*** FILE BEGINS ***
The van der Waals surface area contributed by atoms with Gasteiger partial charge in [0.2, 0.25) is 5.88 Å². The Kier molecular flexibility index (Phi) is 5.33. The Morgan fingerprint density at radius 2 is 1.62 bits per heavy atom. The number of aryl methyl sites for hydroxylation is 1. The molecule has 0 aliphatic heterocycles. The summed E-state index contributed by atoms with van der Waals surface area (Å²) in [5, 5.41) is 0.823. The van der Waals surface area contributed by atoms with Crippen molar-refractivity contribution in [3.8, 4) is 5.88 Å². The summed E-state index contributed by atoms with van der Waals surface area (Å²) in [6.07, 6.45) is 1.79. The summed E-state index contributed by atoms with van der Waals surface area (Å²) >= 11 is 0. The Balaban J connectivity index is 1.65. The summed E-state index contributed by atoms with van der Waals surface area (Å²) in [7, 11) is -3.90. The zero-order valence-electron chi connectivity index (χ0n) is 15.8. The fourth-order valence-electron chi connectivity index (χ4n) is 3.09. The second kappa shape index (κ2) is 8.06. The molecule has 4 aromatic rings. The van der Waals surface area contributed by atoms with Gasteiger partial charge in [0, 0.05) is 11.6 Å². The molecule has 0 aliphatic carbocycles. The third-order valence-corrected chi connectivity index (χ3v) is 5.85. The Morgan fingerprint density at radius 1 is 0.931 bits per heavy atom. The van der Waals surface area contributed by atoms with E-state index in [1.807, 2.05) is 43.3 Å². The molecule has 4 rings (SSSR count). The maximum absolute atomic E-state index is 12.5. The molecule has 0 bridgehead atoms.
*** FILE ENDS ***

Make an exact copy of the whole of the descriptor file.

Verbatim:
The van der Waals surface area contributed by atoms with Gasteiger partial charge in [0.2, 0.25) is 5.88 Å². The Kier molecular flexibility index (Phi) is 5.33. The Morgan fingerprint density at radius 2 is 1.62 bits per heavy atom. The number of aryl methyl sites for hydroxylation is 1. The molecule has 0 aliphatic heterocycles. The summed E-state index contributed by atoms with van der Waals surface area (Å²) in [5, 5.41) is 0.823. The van der Waals surface area contributed by atoms with Crippen molar-refractivity contribution in [3.8, 4) is 5.88 Å². The summed E-state index contributed by atoms with van der Waals surface area (Å²) in [6.07, 6.45) is 1.79. The summed E-state index contributed by atoms with van der Waals surface area (Å²) >= 11 is 0. The Balaban J connectivity index is 1.65. The summed E-state index contributed by atoms with van der Waals surface area (Å²) in [7, 11) is -3.90. The zero-order valence-electron chi connectivity index (χ0n) is 15.8. The fourth-order valence-electron chi connectivity index (χ4n) is 3.09. The second kappa shape index (κ2) is 8.06. The molecule has 4 aromatic rings. The van der Waals surface area contributed by atoms with Gasteiger partial charge in [0, 0.05) is 11.6 Å². The molecule has 0 aliphatic carbocycles. The third-order valence-corrected chi connectivity index (χ3v) is 5.85. The Morgan fingerprint density at radius 1 is 0.931 bits per heavy atom. The van der Waals surface area contributed by atoms with E-state index in [1.807, 2.05) is 43.3 Å². The molecule has 4 rings (SSSR count). The maximum absolute atomic E-state index is 12.5. The molecule has 0 bridgehead atoms.